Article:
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Letter regarding the Migration Amendment (Bridging Visa Conditions) Bill 2023

On 16 November the Refugee Council of Australia wrote to the Ministers for Home Affairs and Immigration, expressing concern about the Migration Amendment (Bridging Visa Conditions) Bill 2023. We are particularly concerned about the lack of independent oversight and review of bridging visa conditions, and the need for a legislative response which considers the full reasons of the High Court in the case of NZYQ and allows for community consultation.

Letter on Bridging Visa Conditions Bill
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Dear Ministers

Re: Migration Amendment (Bridging Visa Conditions) Bill 2023

On behalf of the members of the Refugee Council of Australia, I am writing to express concern about the rapid introduction of the Migration Amendment (Bridging Visa Conditions) Bill 2023. While we welcome the release of people from detention following the High Court decision of NZYQ v. Minister for Immigration, Citizenship and Multicultural Affairs, we have several concerns with the legislation introduced into Parliament today.

Lack of oversight and review of bridging visa conditions

The Migration Amendment (Bridging Visa Conditions) Bill 2023 introduces a number of new visa conditions that can be imposed on people being released into the community on Bridging Visa R. These include the use of monitoring devices, curfews, regular reporting, and conditions on work and financial obligations.

While some of these conditions may indeed be justified, proportionate and necessary in certain circumstances, we are concerned that there is no oversight or review of what conditions may be imposed on people released from detention. These conditions can be very invasive and detrimental to a person’s life and participation in the community. For example, the requirement to wear a monitoring device such as an ankle bracelet may impact people’s ability to find employment and participate in community life. Likewise, curfews may impact a person’s ability to work.

Rather than seeking to further punish people who have already served their jail sentences and have also been subject to a lengthy additional period in immigration detention, the Government should adopt policies to support people to reintegrate safely into the community and rebuild their lives. We should be encouraging people to become independent and constructive members of the community rather than imposing conditions that will make it harder for them to do so.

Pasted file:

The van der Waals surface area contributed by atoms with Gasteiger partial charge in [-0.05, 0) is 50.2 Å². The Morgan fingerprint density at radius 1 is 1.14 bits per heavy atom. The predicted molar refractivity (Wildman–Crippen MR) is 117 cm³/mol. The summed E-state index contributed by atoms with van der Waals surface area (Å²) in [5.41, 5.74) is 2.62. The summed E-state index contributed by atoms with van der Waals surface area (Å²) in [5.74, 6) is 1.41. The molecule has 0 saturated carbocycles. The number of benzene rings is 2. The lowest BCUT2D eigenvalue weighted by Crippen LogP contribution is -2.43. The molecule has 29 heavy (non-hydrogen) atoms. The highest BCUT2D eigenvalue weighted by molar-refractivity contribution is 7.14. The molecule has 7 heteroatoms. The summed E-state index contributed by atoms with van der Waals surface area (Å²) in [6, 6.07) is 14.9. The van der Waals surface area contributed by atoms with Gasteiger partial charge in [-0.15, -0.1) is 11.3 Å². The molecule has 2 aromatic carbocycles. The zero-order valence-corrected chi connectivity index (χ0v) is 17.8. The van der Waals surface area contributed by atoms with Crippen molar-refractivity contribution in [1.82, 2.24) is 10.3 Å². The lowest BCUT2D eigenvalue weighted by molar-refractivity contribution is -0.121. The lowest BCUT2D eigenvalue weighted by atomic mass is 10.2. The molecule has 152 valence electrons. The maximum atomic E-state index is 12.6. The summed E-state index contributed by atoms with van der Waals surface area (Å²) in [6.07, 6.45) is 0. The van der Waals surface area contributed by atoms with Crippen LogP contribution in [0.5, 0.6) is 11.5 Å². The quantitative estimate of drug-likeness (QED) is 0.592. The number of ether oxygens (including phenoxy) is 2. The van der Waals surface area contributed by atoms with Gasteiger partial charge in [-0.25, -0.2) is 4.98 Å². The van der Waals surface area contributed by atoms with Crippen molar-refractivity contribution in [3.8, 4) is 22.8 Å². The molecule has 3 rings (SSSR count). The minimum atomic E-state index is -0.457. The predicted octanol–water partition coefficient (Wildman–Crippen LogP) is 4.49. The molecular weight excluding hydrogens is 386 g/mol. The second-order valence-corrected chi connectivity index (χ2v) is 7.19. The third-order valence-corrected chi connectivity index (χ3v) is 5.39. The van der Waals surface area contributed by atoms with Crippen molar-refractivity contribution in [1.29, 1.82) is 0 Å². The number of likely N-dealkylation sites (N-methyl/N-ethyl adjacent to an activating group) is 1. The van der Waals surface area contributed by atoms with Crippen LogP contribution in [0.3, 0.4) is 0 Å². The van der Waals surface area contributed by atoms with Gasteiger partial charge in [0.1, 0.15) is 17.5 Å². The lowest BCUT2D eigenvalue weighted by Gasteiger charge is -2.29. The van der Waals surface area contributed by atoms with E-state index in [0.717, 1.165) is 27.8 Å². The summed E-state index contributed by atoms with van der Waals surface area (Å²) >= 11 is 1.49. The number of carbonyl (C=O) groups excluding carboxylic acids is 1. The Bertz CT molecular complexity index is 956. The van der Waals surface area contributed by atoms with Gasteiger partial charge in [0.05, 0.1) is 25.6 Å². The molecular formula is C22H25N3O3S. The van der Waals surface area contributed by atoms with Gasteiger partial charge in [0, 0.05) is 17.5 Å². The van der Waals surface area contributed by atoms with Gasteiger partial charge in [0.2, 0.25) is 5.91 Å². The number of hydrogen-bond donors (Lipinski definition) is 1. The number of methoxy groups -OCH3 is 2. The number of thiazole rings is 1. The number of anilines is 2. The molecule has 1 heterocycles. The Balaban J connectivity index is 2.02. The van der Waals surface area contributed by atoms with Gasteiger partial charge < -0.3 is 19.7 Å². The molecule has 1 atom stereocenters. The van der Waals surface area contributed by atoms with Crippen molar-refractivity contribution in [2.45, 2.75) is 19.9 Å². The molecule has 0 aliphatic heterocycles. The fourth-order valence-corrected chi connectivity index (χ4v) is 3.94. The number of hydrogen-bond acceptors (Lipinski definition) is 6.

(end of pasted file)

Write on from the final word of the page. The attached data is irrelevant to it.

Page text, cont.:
In the absence of any independent oversight, these visa conditions are likely to be imposed indefinitely. People who cannot be removed from Australia and cannot be detained indefinitely are likely to remain in Australia for many years. Unless the Minister decides to grant them another visa, they may remain on a Bridging Visa R for the rest of their lives, potentially with these conditions still imposed. When similar conditions are imposed on Australian citizens released on bail or on parole, the conditions are time-limited and subject to assessment and review by an independent body (such as the courts or the parole board).

These strict visa conditions should only be used where it is deemed necessary, proportionate and appropriate, given all other options available to achieve the outcome. Under the current draft of the legislation, the decision to impose such visa conditions rests with an officer of the Department and is not subject to review. This could lead to the arbitrary use of visa conditions, and risks conditions being imposed where they are not justified or necessary.

We recommend that the Bill be modified to ensure that any visa conditions imposed are subject to regular independent review by a court or another independent body, to ensure that they are necessary, appropriate, proportionate and the least restrictive means to achieve the purpose.

The need for a more considered legislative response

We are also concerned that this legislation has been hastily introduced into Parliament before the full reasons of the High Court in the case of NZYQ have been released. It would have been more appropriate to wait to consider the High Court’s reasons before preparing a legislative response, especially as the scope and details of what constitutes administrative detention remain unclear. Further, we are concerned that the Government is attempting to pass this legislation without appropriate community consultation.

We recommend that the Migration Amendment (Bridging Visa Conditions) Bill 2023 be referred to the Senate Legal and Constitutional Affairs Committee and the Parliamentary Joint Standing Committee on Human Rights, in order to ensure appropriate community consultation and consideration of the human rights implications of this Bill.

We hope you will consider these issues before passing this Bill.

We would be happy to provide further assistance if necessary.

Yours sincerely,


Paul Power

Chief Executive Officer

Refugee Council of Australia

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